An article appearing just a couple of days after Henderson’s piece on Psychiatry Advisor indicates the psychiatry field is getting the message as well.
In “How Neuroinflammation May Play a Role in Mood Disorders“, Dr. Roger McIntyre argues that the hypothesis guiding most drug development for mood disorders over the past fifty years has been played out. The monoamine hypothesis proposed that alterations in neurotransmitters causes mood disorders. It’s had its successes, but many patients are still symptomatic, and a significant subset don’t respond at all.
Citing a ” highly replicated body of evidence” gathered over the past twenty years, McIntyre asserts that neuroinflammation plays a role in a significant set of those with mood disorders. They include the patients Henderson reports he is successfully treating – people with treatment-resistant depression – as well people with early life trauma and people with obesity associated depression and others.
Immune Mood Connection Growing
The immune/neuroimmune connection with many of the symptoms associated with ME/CFS and depression is clearly growing. The association of early life trauma with the later development of autoimmune and cardiovascular diseases points a finger at immune activation and inflammation. Immune upregulation has been linked with depression, lack of enjoyment and cognitive problems. Inflammation induced activation of the kynurenine pathway has been shown to reduce neurotransmitter levels.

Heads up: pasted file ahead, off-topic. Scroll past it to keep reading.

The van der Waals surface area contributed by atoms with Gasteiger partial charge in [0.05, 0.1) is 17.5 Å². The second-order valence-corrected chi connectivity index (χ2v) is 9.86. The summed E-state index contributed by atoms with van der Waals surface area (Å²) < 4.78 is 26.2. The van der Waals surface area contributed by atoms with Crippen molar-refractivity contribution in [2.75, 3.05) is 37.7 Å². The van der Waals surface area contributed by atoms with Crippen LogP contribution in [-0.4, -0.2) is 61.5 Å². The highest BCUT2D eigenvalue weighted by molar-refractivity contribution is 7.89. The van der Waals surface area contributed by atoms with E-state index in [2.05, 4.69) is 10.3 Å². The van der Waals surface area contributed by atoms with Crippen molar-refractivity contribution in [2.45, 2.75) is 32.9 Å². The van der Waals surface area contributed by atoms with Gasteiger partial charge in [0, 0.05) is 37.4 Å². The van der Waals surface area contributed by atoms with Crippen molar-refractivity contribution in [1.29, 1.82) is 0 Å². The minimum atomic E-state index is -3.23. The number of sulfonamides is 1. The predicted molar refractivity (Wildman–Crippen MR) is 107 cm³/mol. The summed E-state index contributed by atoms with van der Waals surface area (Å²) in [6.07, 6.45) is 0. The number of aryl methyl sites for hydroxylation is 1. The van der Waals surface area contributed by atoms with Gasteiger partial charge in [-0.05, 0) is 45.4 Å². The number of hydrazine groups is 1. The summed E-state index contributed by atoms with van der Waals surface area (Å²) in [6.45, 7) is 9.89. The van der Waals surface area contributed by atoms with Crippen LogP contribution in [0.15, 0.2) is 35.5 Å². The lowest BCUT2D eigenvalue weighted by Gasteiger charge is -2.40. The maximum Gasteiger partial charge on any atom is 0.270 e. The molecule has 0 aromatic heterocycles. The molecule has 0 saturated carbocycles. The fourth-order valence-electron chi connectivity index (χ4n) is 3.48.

Some SSRI antidepressants have anti-inflammatory effects. We’ll soon be presenting a story on Health Rising of a person with ME/CFS whose mood and energy improved dramatically while on a prescription anti-inflammatory.
Finally, McIntyre notes that many non-pharmacological approaches that have proven helpful in depression such as mindfulness-based therapy, aerobic exercise, dietary modification, sleep/ chronobiological normalization have anti-inflammatory effects.
All depression is not associated with inflammation, but a good chunk of it, perhaps 30 percent, appears to be. With high rates of mood disorders found in ME/CFS/FM one wonders if the percentage of inflammation induced mood problems are very high indeed in these diseases.
Changes in the Wind
Options are opening up. The conceptions of ME/CFS/FM and depression in the psychiatric world appear to be slowly changing. With so many ME/CFS and FM patients getting dumped off at a psychiatrists office at some point, Henderson’s opinion piece may be a crack in the door in just the right place.
Psychiatrists and pyschologists are in the business of helping people. They must be tired of running into a dead end with their treatment-resistant patients. Hopefully Henderson’s opinion piece will point some of them in a direction that proves fruitful for them and their patients.
Meanwhile, McIntyre’s piece suggests that Henderson and Montoya and others looking to the immune system for answers for symptoms like fatigue, brain-fog, mood changes and sleep problems may be in the right place as well.